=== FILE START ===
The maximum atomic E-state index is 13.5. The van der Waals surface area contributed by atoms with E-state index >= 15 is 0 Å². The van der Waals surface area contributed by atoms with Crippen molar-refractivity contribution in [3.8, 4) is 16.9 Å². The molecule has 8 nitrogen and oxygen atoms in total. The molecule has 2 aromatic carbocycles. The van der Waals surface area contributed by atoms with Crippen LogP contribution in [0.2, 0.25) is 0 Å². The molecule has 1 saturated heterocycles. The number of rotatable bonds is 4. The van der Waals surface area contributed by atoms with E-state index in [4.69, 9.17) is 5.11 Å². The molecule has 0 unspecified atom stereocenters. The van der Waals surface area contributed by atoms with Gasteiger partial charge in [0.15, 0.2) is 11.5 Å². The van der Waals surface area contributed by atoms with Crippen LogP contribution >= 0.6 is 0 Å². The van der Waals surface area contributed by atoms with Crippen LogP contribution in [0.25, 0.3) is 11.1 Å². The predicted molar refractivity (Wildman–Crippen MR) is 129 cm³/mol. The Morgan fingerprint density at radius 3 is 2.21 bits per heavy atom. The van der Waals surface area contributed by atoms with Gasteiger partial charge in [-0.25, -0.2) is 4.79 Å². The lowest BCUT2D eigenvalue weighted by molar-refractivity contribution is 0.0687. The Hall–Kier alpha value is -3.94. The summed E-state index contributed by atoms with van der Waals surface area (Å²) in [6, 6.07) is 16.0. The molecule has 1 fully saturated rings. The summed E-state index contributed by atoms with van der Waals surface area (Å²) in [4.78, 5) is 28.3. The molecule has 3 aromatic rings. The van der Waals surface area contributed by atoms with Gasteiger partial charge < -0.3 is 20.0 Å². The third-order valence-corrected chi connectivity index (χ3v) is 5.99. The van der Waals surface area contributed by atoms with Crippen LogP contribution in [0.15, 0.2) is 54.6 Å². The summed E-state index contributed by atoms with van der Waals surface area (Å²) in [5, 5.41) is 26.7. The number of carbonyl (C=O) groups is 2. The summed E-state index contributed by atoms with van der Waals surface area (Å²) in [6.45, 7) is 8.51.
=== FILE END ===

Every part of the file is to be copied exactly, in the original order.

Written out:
The maximum atomic E-state index is 13.5. The van der Waals surface area contributed by atoms with E-state index >= 15 is 0 Å². The van der Waals surface area contributed by atoms with Crippen molar-refractivity contribution in [3.8, 4) is 16.9 Å². The molecule has 8 nitrogen and oxygen atoms in total. The molecule has 2 aromatic carbocycles. The van der Waals surface area contributed by atoms with Crippen LogP contribution in [0.2, 0.25) is 0 Å². The molecule has 1 saturated heterocycles. The number of rotatable bonds is 4. The van der Waals surface area contributed by atoms with E-state index in [4.69, 9.17) is 5.11 Å². The molecule has 0 unspecified atom stereocenters. The van der Waals surface area contributed by atoms with Gasteiger partial charge in [0.15, 0.2) is 11.5 Å². The van der Waals surface area contributed by atoms with Crippen LogP contribution >= 0.6 is 0 Å². The van der Waals surface area contributed by atoms with Crippen LogP contribution in [0.25, 0.3) is 11.1 Å². The predicted molar refractivity (Wildman–Crippen MR) is 129 cm³/mol. The Morgan fingerprint density at radius 3 is 2.21 bits per heavy atom. The van der Waals surface area contributed by atoms with Gasteiger partial charge in [-0.25, -0.2) is 4.79 Å². The lowest BCUT2D eigenvalue weighted by molar-refractivity contribution is 0.0687. The Hall–Kier alpha value is -3.94. The summed E-state index contributed by atoms with van der Waals surface area (Å²) in [6, 6.07) is 16.0. The molecule has 1 fully saturated rings. The summed E-state index contributed by atoms with van der Waals surface area (Å²) in [4.78, 5) is 28.3. The molecule has 3 aromatic rings. The van der Waals surface area contributed by atoms with Gasteiger partial charge < -0.3 is 20.0 Å². The third-order valence-corrected chi connectivity index (χ3v) is 5.99. The van der Waals surface area contributed by atoms with Crippen LogP contribution in [0.15, 0.2) is 54.6 Å². The summed E-state index contributed by atoms with van der Waals surface area (Å²) in [5, 5.41) is 26.7. The number of carbonyl (C=O) groups is 2. The summed E-state index contributed by atoms with van der Waals surface area (Å²) in [6.45, 7) is 8.51.